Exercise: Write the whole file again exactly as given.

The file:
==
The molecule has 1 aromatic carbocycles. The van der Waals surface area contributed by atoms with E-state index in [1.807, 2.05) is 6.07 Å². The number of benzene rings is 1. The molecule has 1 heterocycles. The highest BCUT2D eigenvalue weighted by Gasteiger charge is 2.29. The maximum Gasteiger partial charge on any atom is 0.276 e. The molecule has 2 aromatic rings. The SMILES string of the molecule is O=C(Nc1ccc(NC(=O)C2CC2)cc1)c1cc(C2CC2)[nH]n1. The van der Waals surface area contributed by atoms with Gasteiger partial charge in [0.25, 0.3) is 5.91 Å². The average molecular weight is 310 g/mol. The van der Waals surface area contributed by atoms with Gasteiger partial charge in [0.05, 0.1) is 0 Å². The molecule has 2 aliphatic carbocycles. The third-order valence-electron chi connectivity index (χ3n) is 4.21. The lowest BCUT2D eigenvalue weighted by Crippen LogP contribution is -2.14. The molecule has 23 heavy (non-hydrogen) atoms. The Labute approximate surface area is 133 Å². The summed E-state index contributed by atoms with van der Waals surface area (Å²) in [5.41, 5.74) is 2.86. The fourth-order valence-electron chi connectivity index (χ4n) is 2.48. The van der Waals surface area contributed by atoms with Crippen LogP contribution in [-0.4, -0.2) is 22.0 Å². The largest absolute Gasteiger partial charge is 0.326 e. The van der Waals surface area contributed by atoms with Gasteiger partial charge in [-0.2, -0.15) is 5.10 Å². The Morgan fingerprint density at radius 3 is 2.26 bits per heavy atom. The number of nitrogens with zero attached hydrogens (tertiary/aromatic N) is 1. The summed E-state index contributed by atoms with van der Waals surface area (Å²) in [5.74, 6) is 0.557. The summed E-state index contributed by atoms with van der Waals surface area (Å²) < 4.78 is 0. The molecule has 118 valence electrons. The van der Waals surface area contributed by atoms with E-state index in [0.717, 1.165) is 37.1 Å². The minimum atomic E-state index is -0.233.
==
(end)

The molecule has 1 aromatic carbocycles. The van der Waals surface area contributed by atoms with E-state index in [1.807, 2.05) is 6.07 Å². The number of benzene rings is 1. The molecule has 1 heterocycles. The highest BCUT2D eigenvalue weighted by Gasteiger charge is 2.29. The maximum Gasteiger partial charge on any atom is 0.276 e. The molecule has 2 aromatic rings. The SMILES string of the molecule is O=C(Nc1ccc(NC(=O)C2CC2)cc1)c1cc(C2CC2)[nH]n1. The van der Waals surface area contributed by atoms with Gasteiger partial charge in [0.25, 0.3) is 5.91 Å². The average molecular weight is 310 g/mol. The van der Waals surface area contributed by atoms with Gasteiger partial charge in [0.05, 0.1) is 0 Å². The molecule has 2 aliphatic carbocycles. The third-order valence-electron chi connectivity index (χ3n) is 4.21. The lowest BCUT2D eigenvalue weighted by Crippen LogP contribution is -2.14. The molecule has 23 heavy (non-hydrogen) atoms. The Labute approximate surface area is 133 Å². The summed E-state index contributed by atoms with van der Waals surface area (Å²) in [5.41, 5.74) is 2.86. The fourth-order valence-electron chi connectivity index (χ4n) is 2.48. The van der Waals surface area contributed by atoms with Crippen LogP contribution in [-0.4, -0.2) is 22.0 Å². The largest absolute Gasteiger partial charge is 0.326 e. The van der Waals surface area contributed by atoms with Gasteiger partial charge in [-0.2, -0.15) is 5.10 Å². The Morgan fingerprint density at radius 3 is 2.26 bits per heavy atom. The number of nitrogens with zero attached hydrogens (tertiary/aromatic N) is 1. The summed E-state index contributed by atoms with van der Waals surface area (Å²) in [5.74, 6) is 0.557. The summed E-state index contributed by atoms with van der Waals surface area (Å²) < 4.78 is 0. The molecule has 118 valence electrons. The van der Waals surface area contributed by atoms with E-state index in [0.717, 1.165) is 37.1 Å². The minimum atomic E-state index is -0.233.